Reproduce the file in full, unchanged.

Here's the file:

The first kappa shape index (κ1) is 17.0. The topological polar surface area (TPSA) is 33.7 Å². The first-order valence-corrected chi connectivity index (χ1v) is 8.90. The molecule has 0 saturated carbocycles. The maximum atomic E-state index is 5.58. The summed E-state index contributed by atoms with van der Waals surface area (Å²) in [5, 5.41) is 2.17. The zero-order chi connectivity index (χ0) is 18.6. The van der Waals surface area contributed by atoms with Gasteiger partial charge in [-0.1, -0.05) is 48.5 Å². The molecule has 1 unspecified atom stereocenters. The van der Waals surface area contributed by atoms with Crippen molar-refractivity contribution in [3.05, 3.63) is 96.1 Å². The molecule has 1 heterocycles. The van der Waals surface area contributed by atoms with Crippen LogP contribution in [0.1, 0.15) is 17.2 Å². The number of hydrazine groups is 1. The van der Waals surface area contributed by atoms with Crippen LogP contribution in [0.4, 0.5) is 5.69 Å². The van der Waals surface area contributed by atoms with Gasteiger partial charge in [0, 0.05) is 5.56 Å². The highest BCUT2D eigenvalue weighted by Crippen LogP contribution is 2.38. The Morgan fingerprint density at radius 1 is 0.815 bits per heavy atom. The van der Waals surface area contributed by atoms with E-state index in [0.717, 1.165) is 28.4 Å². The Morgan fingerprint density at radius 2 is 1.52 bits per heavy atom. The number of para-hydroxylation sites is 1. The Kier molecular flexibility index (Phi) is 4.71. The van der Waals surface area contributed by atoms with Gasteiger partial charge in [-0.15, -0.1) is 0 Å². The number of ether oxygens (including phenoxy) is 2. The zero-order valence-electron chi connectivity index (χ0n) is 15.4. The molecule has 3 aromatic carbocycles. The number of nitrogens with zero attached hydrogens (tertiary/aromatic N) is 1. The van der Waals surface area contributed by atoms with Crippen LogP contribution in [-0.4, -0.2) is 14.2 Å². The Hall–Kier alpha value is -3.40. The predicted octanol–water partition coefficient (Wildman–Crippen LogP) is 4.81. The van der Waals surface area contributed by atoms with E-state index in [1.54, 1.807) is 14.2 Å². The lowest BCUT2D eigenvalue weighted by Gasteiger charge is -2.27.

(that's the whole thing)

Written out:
The first kappa shape index (κ1) is 17.0. The topological polar surface area (TPSA) is 33.7 Å². The first-order valence-corrected chi connectivity index (χ1v) is 8.90. The molecule has 0 saturated carbocycles. The maximum atomic E-state index is 5.58. The summed E-state index contributed by atoms with van der Waals surface area (Å²) in [5, 5.41) is 2.17. The zero-order chi connectivity index (χ0) is 18.6. The van der Waals surface area contributed by atoms with Gasteiger partial charge in [-0.1, -0.05) is 48.5 Å². The molecule has 1 unspecified atom stereocenters. The van der Waals surface area contributed by atoms with Crippen molar-refractivity contribution in [3.05, 3.63) is 96.1 Å². The molecule has 1 heterocycles. The van der Waals surface area contributed by atoms with Crippen LogP contribution in [0.1, 0.15) is 17.2 Å². The number of hydrazine groups is 1. The van der Waals surface area contributed by atoms with Crippen LogP contribution in [0.4, 0.5) is 5.69 Å². The van der Waals surface area contributed by atoms with Gasteiger partial charge in [0, 0.05) is 5.56 Å². The highest BCUT2D eigenvalue weighted by Crippen LogP contribution is 2.38. The Morgan fingerprint density at radius 1 is 0.815 bits per heavy atom. The van der Waals surface area contributed by atoms with E-state index in [0.717, 1.165) is 28.4 Å². The Morgan fingerprint density at radius 2 is 1.52 bits per heavy atom. The number of para-hydroxylation sites is 1. The Kier molecular flexibility index (Phi) is 4.71. The van der Waals surface area contributed by atoms with Gasteiger partial charge in [-0.15, -0.1) is 0 Å². The number of ether oxygens (including phenoxy) is 2. The zero-order valence-electron chi connectivity index (χ0n) is 15.4. The molecule has 3 aromatic carbocycles. The number of nitrogens with zero attached hydrogens (tertiary/aromatic N) is 1. The van der Waals surface area contributed by atoms with Crippen LogP contribution in [-0.4, -0.2) is 14.2 Å². The Hall–Kier alpha value is -3.40. The predicted octanol–water partition coefficient (Wildman–Crippen LogP) is 4.81. The van der Waals surface area contributed by atoms with E-state index in [1.54, 1.807) is 14.2 Å². The lowest BCUT2D eigenvalue weighted by Gasteiger charge is -2.27.